Gargh, His Heirs, and the AAAD Problem

Gargh the thinkerGargh, proto-humanity’s foremost physicist 2.5 million years ago, opened a practical investigation into how motion works.  “I throw rock, hit food beast, beast fall down yes.  Beast stay down no.  Need better rock.”  For the next couple million years, we put quite a lot of effort into making better rocks and better ways to throw them.  Less effort went into understanding throwing.

There seemed to be two kinds of motion.  The easier kind to understand was direct contact — “I push rock, rock move yes.  Rock stop move when rock hit thing that move no.”  The harder kind was when there wasn’t direct contact — “I throw rock up, rock hit thing no but come back down.  Why that?

Gargh was the first but hardly the last physicist to puzzle over the Action-At-A-Distance problem (a.k.a. “AAAD”).  Intuition tells us that between pusher and pushee there must be a concrete linkage to convey the push-force.  To some extent, the history of physics can be read as a succession of solutions to the question, “What linkage induces this apparent case of AAAD?”

Most of humanity was perfectly content with AAAD in the form of magic of various sorts.  To make something happen you had to wish really hard and/or depend on the good will of some (generally capricious) elemental being.

aristotle 1Aristotle wasn’t satisfied with anything so unsystematic.  He was just full of theories, many of which got in each other’s way.  One theory was that things want to go where they’re comfortable  because of what they’re made of — stones, for instance, are made of earth so naturally they try to get back home and that’s why we see them fall downwards (no concrete linkage, so it’s still AAAD).

Unfortunately, that theory didn’t account for why a thrown rock doesn’t just fall straight down but instead goes mostly in the direction it’s thrown.  Aristotle (or one of his followers) tied that back to one of his other theories, “Nature hates a vacuum.”  As the rock flies along, it pushes the air aside (direct contact) and leaves a vacuum behind it. More air rushes in to fill the vacuum and pushes the rock ahead (more direct contact).

We got a better (though still AAAD) explanation in the 17th Century when physicists invented the notions of gravity and inertia.Newton 204

Newton made a ground-breaking claim in his Principia.  He proposed that the Solar System is held together by a mysterious AAAD force he called gravity.  When critics asked how gravity worked he shrugged, “I do not form hypotheses” (though he did form hypotheses for light and other phenomena).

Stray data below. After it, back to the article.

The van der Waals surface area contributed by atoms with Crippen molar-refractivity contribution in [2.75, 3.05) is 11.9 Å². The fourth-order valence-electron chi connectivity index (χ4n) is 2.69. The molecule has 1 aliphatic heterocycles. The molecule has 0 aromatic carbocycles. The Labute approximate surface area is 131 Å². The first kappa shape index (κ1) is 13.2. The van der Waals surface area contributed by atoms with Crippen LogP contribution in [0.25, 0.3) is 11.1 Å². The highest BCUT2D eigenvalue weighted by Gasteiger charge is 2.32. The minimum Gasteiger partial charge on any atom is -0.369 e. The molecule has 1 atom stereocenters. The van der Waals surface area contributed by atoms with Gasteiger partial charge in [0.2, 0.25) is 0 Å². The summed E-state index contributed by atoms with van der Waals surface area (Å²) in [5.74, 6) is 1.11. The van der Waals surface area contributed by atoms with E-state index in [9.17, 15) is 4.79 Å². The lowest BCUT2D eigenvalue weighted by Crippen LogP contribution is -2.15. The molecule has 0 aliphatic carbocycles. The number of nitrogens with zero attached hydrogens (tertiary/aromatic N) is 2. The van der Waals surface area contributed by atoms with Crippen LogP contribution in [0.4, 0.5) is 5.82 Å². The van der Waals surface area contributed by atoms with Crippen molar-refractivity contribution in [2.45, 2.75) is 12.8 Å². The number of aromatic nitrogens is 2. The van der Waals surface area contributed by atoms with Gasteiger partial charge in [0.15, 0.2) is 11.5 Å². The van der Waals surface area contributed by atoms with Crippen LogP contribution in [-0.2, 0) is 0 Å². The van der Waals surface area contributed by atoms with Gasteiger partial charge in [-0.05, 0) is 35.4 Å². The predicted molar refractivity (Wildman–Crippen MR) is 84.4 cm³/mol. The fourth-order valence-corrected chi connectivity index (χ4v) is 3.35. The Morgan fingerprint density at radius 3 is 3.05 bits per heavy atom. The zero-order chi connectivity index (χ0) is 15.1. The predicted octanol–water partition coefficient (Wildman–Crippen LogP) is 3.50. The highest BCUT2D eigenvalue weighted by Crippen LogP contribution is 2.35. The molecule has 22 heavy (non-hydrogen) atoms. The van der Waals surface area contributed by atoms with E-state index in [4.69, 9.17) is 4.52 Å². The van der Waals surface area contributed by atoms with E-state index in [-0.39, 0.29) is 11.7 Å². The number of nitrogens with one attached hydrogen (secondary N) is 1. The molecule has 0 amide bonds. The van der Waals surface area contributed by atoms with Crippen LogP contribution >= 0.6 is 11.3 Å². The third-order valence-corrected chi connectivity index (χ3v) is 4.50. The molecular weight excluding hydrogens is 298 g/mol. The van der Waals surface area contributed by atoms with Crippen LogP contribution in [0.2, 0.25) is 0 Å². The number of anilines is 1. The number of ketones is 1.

Inertia is also AAAD.  Those 17th Century savants showed that inertial forces push mass towards the Equator of a rotating object.  An object that’s completely independent of the rest of the Universe has no way to “know” that it’s rotating so it ought to be a perfect sphere.  In fact, the Sun and each of its planets are wider at the equator than you’d expect from their polar diameters.  That non-sphere-ness says they must have some AAAD interaction with the rest of the Universe.  A similar argument applies to linear motion; the general case is called Mach’s Principle.
JCMaxwell

The ancients knew of the mysterious AAAD agents electricity and its fraternal twin, magnetism.  However, in the 19th Century James Clerk Maxwell devised a work-around.  Just as Newton “invented” gravity, Maxwell “invented” the electromagnetic field.  This invisible field isn’t a material object.  However, waves in the field transmit electromagnetic forces everywhere in the Universe.  Not AAAD, sort of.

It wasn’t long before someone said, “Hey, we can calculate gravity that way, too.”  That’s why we now speak of a planet’s gravitational field and gravitational waves.

But the fields still felt like AAAD because they’re not concrete.  Some modern physicists stand that objection on its head.  Concrete objects, they say, are made of atoms which themselves are nothing more than persistent fluctuations in the electromagnetic and gravitational fields.  By that logic, the fields are what’s fundamental — all motion is by direct contact.einstein-tongue edged

Einstein moved resolutely in both directions.  He negated gravity’s AAAD-ness by identifying mass-contorted space as the missing linkage.  On the other hand, he “invented” quantum entanglement, the ultimate spooky AAAD.

 ~~ Rich Olcott